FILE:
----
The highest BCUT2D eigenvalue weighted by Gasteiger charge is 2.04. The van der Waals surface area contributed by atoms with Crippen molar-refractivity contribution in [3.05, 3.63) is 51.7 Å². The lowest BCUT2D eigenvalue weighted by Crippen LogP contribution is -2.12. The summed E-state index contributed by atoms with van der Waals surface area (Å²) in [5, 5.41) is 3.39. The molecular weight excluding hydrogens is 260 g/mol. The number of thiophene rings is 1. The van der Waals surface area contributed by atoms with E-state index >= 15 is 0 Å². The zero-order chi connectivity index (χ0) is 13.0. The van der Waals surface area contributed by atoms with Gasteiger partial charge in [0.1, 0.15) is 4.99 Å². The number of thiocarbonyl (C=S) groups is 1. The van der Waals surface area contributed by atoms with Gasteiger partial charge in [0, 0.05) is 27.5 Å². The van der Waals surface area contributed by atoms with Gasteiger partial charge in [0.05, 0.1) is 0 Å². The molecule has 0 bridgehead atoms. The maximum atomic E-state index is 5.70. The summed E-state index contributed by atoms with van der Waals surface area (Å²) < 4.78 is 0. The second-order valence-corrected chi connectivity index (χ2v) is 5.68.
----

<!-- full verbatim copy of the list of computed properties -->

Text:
The highest BCUT2D eigenvalue weighted by Gasteiger charge is 2.04. The van der Waals surface area contributed by atoms with Crippen molar-refractivity contribution in [3.05, 3.63) is 51.7 Å². The lowest BCUT2D eigenvalue weighted by Crippen LogP contribution is -2.12. The summed E-state index contributed by atoms with van der Waals surface area (Å²) in [5, 5.41) is 3.39. The molecular weight excluding hydrogens is 260 g/mol. The number of thiophene rings is 1. The van der Waals surface area contributed by atoms with E-state index >= 15 is 0 Å². The zero-order chi connectivity index (χ0) is 13.0. The van der Waals surface area contributed by atoms with Gasteiger partial charge in [0.1, 0.15) is 4.99 Å². The number of thiocarbonyl (C=S) groups is 1. The van der Waals surface area contributed by atoms with Gasteiger partial charge in [0, 0.05) is 27.5 Å². The van der Waals surface area contributed by atoms with Gasteiger partial charge in [0.05, 0.1) is 0 Å². The molecule has 0 bridgehead atoms. The maximum atomic E-state index is 5.70. The summed E-state index contributed by atoms with van der Waals surface area (Å²) < 4.78 is 0. The second-order valence-corrected chi connectivity index (χ2v) is 5.68.